Arvie Smith: Scarecrow
Hallie Ford Museum of Art, Salem, OR - To March 26
Throughout his lengthy career, Arvie Smith has focused on issues surrounding race, identity, systemic injustice and the history of African American culture. The nationally recognized Portland artist and educator was born in 1938 and grew up in the Jim Crow South. Smith’s early experiences of being raised in Texas profoundly shaped his artistic trajectory. This major retrospective features artworks on loan from public and private collections that span a 25-year period of Smith’s oeuvre.
Arvie Smith’s paintings have a distinct vocabulary. He paints in an exuberant figurative style, with a predominantly warm and bold, inviting color palette. His compositions are populated with iconography and complex overlapping narratives that intend to stimulate dialogue. Poignant recollections of how media has shaped public perception are told through portrayals of stereotypes such as Aunt Jemima and the character Buckwheat. Smith’s vivid caricatures harness a multiplicity of storytelling devices to unravel historical inequalities and contemporary oppressions. His paintings can feel playful and humorous at times while also critiquing atrocities.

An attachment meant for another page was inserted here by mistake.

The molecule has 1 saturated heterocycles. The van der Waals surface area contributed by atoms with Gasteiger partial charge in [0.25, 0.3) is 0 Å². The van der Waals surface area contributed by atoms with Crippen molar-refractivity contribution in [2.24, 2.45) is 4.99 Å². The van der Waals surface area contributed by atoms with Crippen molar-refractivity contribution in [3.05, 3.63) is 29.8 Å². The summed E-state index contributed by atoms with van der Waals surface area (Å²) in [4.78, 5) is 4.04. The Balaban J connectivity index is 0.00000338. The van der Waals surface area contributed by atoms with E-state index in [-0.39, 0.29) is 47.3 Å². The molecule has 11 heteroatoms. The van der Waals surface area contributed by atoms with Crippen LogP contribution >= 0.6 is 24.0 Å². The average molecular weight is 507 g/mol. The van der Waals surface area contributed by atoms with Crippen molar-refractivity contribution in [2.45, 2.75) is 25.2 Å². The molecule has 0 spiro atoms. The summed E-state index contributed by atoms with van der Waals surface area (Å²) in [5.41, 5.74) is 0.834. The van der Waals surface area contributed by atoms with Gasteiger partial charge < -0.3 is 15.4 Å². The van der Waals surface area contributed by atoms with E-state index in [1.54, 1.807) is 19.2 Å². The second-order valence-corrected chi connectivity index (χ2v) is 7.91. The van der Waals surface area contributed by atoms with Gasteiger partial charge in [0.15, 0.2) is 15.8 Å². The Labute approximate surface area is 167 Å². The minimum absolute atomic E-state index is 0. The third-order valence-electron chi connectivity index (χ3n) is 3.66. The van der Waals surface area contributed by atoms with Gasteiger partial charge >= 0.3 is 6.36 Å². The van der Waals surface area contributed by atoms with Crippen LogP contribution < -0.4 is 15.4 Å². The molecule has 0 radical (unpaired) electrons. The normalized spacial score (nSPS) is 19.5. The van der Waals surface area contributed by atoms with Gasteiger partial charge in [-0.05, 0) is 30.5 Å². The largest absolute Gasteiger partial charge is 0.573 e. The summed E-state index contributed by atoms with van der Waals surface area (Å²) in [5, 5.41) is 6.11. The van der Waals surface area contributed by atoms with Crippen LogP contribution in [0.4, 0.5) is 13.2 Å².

Many of his large-scale canvases reference the history of slavery, the KKK, segregation, police shootings and interracial relationships. He approaches these complicated topics with an up-front sense of satire and wit that cannot be ignored. As Smith states, “For the entirety of my artistic career, I have sought to transform the African American experience into provocative paintings that depict deep sympathy for the disposed and marginalized in search for beauty, meaning and equality.”
Smith is professor emeritus at the Pacific Northwest College of Art in Portland, where he received his honorary doctorate in 2018. He is a vital part of Portland’s art community. This spring, he will be included in a group show at the Venice Biennale.
Members First Saturday with the artist Feb 5, 10am-noon